Homeric Greek | Odyssey 1.255–266: Wish or condition?

We are pleased to share this segment in the series on reading Homeric epic in ancient Greek. In each installment we read, translate, and discuss a small passage in the original Greek in the most accessible way. If you’ve ever dreamed of reading Homer in the original, here is your chance to do so with teachers who have spent a lifetime thinking about this poetry. With their guidance even new readers can enjoy “the poetry of grammar and the grammar of poetry” that make Homeric epic so exquisite and rewarding.

In this segment Douglas Frame, Leonard Muellner, and Gregory Nagy read, translate, and discuss Odyssey 1.255–266, with a focus on the grammar, a discussion of the paratactic nature of the passage, and of a rhetorical control of the oral poet.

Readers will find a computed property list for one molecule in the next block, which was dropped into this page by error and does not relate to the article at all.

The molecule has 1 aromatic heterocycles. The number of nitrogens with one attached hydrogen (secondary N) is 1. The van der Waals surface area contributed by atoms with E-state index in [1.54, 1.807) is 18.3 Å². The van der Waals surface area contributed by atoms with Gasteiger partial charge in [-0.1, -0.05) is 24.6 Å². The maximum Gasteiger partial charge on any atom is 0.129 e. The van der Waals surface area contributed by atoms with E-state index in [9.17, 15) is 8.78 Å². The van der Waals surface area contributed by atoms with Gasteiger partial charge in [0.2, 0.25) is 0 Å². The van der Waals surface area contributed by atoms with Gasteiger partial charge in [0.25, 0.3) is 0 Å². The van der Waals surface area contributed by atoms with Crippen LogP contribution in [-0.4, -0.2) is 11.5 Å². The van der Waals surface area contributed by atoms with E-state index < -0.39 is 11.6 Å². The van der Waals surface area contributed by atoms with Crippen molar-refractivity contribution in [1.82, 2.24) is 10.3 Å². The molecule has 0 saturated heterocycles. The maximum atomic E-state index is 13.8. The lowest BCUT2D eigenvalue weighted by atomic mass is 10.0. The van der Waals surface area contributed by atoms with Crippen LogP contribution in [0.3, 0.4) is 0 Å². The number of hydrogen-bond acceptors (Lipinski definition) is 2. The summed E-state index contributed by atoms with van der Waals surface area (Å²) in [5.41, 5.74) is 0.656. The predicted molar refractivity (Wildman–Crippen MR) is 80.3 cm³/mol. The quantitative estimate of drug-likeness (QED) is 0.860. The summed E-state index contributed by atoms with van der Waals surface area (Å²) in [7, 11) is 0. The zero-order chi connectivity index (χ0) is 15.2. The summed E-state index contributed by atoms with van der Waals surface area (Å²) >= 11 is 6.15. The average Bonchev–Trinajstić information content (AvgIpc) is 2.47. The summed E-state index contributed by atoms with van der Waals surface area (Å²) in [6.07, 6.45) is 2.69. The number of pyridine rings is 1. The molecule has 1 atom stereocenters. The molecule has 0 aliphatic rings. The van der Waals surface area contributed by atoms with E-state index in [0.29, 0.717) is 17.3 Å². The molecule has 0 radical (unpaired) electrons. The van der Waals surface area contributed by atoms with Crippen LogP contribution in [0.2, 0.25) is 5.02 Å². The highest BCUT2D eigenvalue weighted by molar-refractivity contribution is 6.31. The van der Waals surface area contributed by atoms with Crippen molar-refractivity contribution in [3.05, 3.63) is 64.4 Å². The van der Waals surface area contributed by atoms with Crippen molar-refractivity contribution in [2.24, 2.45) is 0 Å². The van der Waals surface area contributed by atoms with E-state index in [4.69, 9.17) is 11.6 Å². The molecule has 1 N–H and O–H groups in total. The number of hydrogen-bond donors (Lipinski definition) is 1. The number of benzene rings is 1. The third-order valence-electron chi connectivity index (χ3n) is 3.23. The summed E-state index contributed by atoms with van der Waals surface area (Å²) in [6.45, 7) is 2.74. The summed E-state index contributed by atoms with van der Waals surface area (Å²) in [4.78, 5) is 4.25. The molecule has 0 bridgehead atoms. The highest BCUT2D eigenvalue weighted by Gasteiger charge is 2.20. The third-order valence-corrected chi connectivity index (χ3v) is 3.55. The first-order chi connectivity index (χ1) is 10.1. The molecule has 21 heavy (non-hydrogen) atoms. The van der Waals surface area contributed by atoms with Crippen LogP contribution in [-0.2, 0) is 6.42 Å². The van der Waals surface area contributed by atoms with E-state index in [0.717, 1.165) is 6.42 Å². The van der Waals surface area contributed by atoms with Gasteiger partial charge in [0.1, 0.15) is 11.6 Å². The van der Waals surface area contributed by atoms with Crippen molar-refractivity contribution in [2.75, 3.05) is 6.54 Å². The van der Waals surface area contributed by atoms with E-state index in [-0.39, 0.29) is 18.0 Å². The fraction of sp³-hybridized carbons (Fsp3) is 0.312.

Odyssey 1.255–266[1]

εἰ γὰρ νῦν ἐλθὼν δόμου ἐν πρώτῃσι θύρῃσι         255
σταίη, ἔχων πήληκα καὶ ἀσπίδα καὶ δύο δοῦρε,
τοῖος ἐὼν οἷόν μιν ἐγὼ τὰ πρῶτ᾽ ἐνόησα
οἴκῳ ἐν ἡμετέρῳ πίνοντά τε τερπόμενόν τε,
ἐξ Ἐφύρης ἀνιόντα παρ᾽ Ἴλου Μερμερίδαο—
ᾤχετο γὰρ καὶ κεῖσε θοῆς ἐπὶ νηὸς Ὀδυσσεὺς        260
φάρμακον ἀνδροφόνον διζήμενος, ὄφρα οἱ εἴη
ἰοὺς χρίεσθαι χαλκήρεας: ἀλλ᾽ ὁ μὲν οὔ οἱ
δῶκεν, ἐπεί ῥα θεοὺς νεμεσίζετο αἰὲν ἐόντας,
ἀλλὰ πατήρ οἱ δῶκεν ἐμός: φιλέεσκε γὰρ αἰνῶς—
τοῖος ἐὼν μνηστῆρσιν ὁμιλήσειεν Ὀδυσσεύς:        265
πάντες κ᾽ ὠκύμοροί τε γενοίατο πικρόγαμοί τε.

[1] Greek text from Homer. The Odyssey with an English Translation by A.T. Murray, Ph.D. in two volumes. 1919 Cambridge, MA., Harvard University Press; London, William Heinemann, Ltd.
Odyssey 1.230–279 on Perseus
Odyssey 1.255–266 on the Scaife Viewer

Note: some editions have different punctuation (all of which is editorial), for example no colon at line 265.

‘Reading Homer’ series